Moreover, not all the past accidents can be blamed on the plane itself. Boeing 747 aircraft was, for example, repeatedly targeted by hijackers (e.g., Pan Am flight 73). In other cases, the accidents were caused by human error or failed communication.
Some issues connected to the 747’s technical state include problems with inertion. However, these were reviewed and resolved on a large scale in 2008.
A380 Pros and Cons
- Larger airplane with greater capacity
- Newer fleet
- More capacity on the upper deck – higher chance to get there!
- Excellent safety record – no fatal accidents so far
- More convenient cabin pressure
- More tolerable humidity
- Quiet inside and out
- Inefficient with high emissions
- Grounded by many airlines, it’s not easy to find one anymore
- Very lengthy boarding if fully occupied
747 Pros and Cons
- The first double-decker jet airliner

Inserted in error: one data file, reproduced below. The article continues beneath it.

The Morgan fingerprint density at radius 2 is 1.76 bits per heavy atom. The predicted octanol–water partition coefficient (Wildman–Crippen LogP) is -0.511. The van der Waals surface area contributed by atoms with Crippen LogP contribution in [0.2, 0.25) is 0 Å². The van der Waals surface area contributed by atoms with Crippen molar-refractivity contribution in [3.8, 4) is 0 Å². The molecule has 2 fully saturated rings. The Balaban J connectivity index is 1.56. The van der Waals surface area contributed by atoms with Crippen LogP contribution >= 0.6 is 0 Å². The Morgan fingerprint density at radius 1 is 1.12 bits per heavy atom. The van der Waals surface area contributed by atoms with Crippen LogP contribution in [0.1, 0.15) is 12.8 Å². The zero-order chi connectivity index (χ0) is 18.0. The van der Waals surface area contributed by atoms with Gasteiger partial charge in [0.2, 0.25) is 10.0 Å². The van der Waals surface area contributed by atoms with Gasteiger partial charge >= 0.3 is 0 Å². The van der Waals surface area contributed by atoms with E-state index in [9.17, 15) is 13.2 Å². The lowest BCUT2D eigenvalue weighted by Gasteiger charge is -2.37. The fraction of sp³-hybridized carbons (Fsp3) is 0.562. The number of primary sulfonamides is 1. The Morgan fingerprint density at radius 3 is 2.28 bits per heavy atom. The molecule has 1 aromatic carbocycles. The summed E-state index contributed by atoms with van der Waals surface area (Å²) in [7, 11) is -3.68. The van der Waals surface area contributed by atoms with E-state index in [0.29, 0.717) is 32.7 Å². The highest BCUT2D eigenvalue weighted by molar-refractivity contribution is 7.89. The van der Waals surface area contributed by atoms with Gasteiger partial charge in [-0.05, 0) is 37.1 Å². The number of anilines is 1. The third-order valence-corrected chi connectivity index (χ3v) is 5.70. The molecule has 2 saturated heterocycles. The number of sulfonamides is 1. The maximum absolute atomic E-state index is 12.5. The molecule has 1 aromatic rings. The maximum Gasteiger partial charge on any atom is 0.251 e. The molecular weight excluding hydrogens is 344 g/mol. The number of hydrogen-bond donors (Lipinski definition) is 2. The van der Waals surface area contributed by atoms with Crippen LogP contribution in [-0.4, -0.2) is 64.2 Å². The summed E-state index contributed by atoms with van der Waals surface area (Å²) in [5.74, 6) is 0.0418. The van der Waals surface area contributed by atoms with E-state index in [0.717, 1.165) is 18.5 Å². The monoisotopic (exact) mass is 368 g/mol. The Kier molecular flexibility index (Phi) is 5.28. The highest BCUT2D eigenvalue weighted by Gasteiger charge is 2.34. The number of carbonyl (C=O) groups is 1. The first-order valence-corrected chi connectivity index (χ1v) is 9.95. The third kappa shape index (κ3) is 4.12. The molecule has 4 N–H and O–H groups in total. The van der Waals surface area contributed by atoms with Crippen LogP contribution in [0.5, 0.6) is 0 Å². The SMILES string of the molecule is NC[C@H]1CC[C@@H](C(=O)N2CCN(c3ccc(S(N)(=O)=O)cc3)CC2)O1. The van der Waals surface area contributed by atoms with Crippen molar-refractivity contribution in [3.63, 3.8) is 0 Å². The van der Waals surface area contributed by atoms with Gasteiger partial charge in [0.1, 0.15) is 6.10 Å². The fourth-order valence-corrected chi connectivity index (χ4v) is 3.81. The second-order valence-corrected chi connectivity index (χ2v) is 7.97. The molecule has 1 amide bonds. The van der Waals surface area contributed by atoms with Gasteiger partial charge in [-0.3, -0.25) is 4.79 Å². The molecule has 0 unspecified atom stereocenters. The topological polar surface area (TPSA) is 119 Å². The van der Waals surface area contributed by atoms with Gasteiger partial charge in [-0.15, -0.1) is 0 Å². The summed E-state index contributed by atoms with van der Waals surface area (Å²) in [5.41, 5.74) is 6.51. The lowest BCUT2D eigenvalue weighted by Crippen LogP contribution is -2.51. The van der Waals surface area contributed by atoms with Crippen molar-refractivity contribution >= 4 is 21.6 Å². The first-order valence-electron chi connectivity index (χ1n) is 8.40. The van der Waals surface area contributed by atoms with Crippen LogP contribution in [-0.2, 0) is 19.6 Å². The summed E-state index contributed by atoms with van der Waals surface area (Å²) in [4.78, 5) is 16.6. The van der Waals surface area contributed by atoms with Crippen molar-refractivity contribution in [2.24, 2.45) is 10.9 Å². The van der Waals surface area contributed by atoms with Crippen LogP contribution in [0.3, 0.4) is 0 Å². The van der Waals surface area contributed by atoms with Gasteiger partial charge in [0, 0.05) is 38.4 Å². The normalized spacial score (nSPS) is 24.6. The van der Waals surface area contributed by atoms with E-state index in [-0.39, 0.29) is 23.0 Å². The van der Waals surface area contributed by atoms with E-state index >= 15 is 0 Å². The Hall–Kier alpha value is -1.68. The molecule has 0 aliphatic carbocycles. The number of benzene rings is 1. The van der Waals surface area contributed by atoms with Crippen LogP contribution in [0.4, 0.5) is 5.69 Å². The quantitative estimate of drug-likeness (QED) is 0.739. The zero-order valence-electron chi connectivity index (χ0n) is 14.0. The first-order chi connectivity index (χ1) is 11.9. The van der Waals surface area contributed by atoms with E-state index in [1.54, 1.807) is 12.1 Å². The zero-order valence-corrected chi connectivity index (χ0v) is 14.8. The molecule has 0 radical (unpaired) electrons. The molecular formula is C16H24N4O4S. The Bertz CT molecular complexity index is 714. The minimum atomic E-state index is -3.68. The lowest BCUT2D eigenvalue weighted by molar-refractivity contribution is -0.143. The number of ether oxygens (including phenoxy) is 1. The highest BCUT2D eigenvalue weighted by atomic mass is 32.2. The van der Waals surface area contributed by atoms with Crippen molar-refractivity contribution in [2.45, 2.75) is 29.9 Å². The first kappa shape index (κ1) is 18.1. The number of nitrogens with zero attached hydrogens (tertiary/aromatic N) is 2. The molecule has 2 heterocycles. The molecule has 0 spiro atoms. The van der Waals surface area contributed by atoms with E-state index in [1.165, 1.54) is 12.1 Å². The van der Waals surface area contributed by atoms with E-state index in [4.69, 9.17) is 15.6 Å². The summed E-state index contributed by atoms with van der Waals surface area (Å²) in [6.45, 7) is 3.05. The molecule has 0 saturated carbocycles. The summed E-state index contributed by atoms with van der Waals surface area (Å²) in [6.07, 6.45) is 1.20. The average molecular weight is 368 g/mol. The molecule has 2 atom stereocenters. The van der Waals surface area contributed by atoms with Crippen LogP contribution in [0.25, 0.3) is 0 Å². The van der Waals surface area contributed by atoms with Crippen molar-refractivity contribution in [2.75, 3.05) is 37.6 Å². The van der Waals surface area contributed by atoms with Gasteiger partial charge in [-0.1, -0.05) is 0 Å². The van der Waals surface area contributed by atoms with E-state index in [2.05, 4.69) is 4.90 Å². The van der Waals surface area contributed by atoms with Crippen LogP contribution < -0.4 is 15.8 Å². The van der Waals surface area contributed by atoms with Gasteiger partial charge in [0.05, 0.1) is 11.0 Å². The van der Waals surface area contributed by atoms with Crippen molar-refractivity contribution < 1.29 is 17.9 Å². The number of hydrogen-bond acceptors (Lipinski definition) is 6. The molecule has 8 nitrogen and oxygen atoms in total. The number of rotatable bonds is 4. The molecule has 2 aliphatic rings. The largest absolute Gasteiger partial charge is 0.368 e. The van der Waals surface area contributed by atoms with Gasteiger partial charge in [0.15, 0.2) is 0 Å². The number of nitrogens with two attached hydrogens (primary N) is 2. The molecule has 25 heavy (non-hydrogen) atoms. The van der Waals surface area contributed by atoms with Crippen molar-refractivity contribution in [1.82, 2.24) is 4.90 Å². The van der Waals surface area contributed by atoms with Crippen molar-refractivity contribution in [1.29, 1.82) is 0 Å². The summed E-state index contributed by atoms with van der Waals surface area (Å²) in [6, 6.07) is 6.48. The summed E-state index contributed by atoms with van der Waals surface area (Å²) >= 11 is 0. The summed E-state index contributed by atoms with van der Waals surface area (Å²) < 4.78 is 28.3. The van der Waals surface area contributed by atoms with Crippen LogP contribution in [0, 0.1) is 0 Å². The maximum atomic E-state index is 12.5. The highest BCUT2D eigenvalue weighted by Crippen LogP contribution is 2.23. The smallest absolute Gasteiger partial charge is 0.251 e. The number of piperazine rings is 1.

- 40+ years of experience and improvements
- Large fleet all over the world despite discontinued production
- Nice seat width and good overall comfort
- Slightly faster than A380
- Smaller capacity means faster boarding
- Not the best safety record
- Older planes might feel outdated
- Smaller upper deck (and overall) capacity
- Considerably noisier than A380
- Slightly worse cabin pressure and humidity level
Are there any Alternatives?
Boeing 787 Dreamliner
Boeing 787, also known as Dreamliner, is currently considered the most efficient, reliable, and popular passenger aircraft. Thanks to its unique construction and technical equipment, this airplane is impressively fuel-efficient and in line with the trends within the industry.